There was the assistance of new generative AI tools. Some were actually created during the production, which helped folks connect with a story they could fully understand and appreciate––initially in 51 language subtitles and 28 dubbed localized languages.
No Matter – Regardless of the country the film/show is produced in, English is still the dominant language; but increasingly, content creators are making them available in more of the "major" languages that are read and understood.
Of course, even with this provisioning, it didn't give everyone who went to the movie house the film in their language but in every country, but pretty darn close. The only exception was in the U.S. where even English sometimes sounds like a foreign language. But, as previously mentioned, most folks have the good fortune to speak two, three or more languages, so they were happy.
After the HPA presentations, we thought maybe – just maybe – the evolution of generative AI isn't being introduced to do mankind in but could perhaps be in the position when through creative collaboration could be a valuable tool for film/show creatives.
Maybe ... Perhaps.
It has certainly been a stimulus for film and show production in countries everywhere.
Content Leaders – While some countries produce only 10–100 films each year, the U.S. is still the content creation "headquarters." However, great creators are emerging from around the globe and so are outstanding films/shows.
Last year, more than 40,000 films and far more shows/series were produced.
English was the most commonly used language in the films but Mandarin and French rank second and third (respectively)
Production Centers – New production facilities and improved creative work are emerging in almost every country on the globe, thanks to economic tools and techniques that have folks develop/produce great films/shows. Great content is being developed almost everywhere.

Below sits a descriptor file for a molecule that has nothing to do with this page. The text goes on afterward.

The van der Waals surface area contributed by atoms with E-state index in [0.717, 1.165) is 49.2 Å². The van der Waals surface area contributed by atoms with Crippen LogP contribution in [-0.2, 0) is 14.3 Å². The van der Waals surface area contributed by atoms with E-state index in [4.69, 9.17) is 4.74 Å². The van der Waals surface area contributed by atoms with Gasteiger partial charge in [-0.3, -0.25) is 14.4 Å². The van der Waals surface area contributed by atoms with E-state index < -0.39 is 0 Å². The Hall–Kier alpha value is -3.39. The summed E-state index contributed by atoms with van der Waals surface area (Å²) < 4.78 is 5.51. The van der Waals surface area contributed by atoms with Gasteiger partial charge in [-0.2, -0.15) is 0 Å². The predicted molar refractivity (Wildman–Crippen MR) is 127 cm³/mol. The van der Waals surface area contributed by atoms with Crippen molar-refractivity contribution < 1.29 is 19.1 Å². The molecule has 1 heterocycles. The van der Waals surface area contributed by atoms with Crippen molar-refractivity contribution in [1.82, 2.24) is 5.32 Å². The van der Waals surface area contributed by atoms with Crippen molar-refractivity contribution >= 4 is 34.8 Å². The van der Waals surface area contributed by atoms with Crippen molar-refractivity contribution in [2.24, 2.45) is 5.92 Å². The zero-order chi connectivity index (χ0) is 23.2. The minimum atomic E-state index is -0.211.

The great thing has been the demand for streaming services – for new, unique content that has stimulated the rapid increase in quality/quantity from all of the creation centers in APAC, LatAm, Africa and the Middle East.
"As in a number of technical areas, Netflix has also contributed strongly in the development of the industry standards and efforts for open–source solutions with SMPTE (Society of Motion Picture and Television Engineers) and AMPAS (American Motion Picture Arts and Sciences) Software Foundation) to help globalize local production and distribution."
"Of course, this is in their best interests." he added. "By consistently commissioning content from global markets with local creators and making localization of the content readily available, they can easily/economically enrich their library and thus enhance subscriber interest and engagement."
Preferred – The best way to ensure that people will watch your video story is to dub it in the local language but if folks have to, they will adapt and watch the film/show in the original language with subtitles.
With a global understanding in the overall need for localization and economics being key, all of the studios/streamers require a global investment with foreign production facilities, McLennan observed.
Disney has greenlighted a slate of European and Asian originals including new series from France, Germany, South Korea, Japan and Indonesia.
While WBD has removed a lot of titles from their Max offering, they have doubled down on local language products in Europe, Asia and South America.
Apple and Amazon have also ramped up their international acquisitions and project production.
In other words, global VOD has had a very positive effect on the video creation industry. With more production facilities being built, more projects are being produced, which means more experience for producers, directors, production/post teams.
And that's probably why there is a strong interest in having AI help out initially in the subbing––that is, if it can increase its accuracy from where it sits today. This point will be a widely discussed topic at IBC.
Fast Dub Growth – Streaming services want more locally produced content to show to the country's audience but they also need to amortize the production cost. By dubbing the story in more languages, they can appeal to more viewers wherever they live. AI–based solutions are making dubbing faster, easier, more accurate and more economic.
"Subtitling can certainly be less expensive than dubbing," Allan McLennan, c,g,a, 2G Digital Optimization, noted, "but viewers who aren't used to them or have controls in managing their presence on their screen can find them distracting and sometimes hard to follow. So, studios and streamers look long and hard at what provides the best internationalized engagement which can have an impact on the final economics and the value of the final project. That's why it has become critically important to work with "post–post" houses that have deep experience.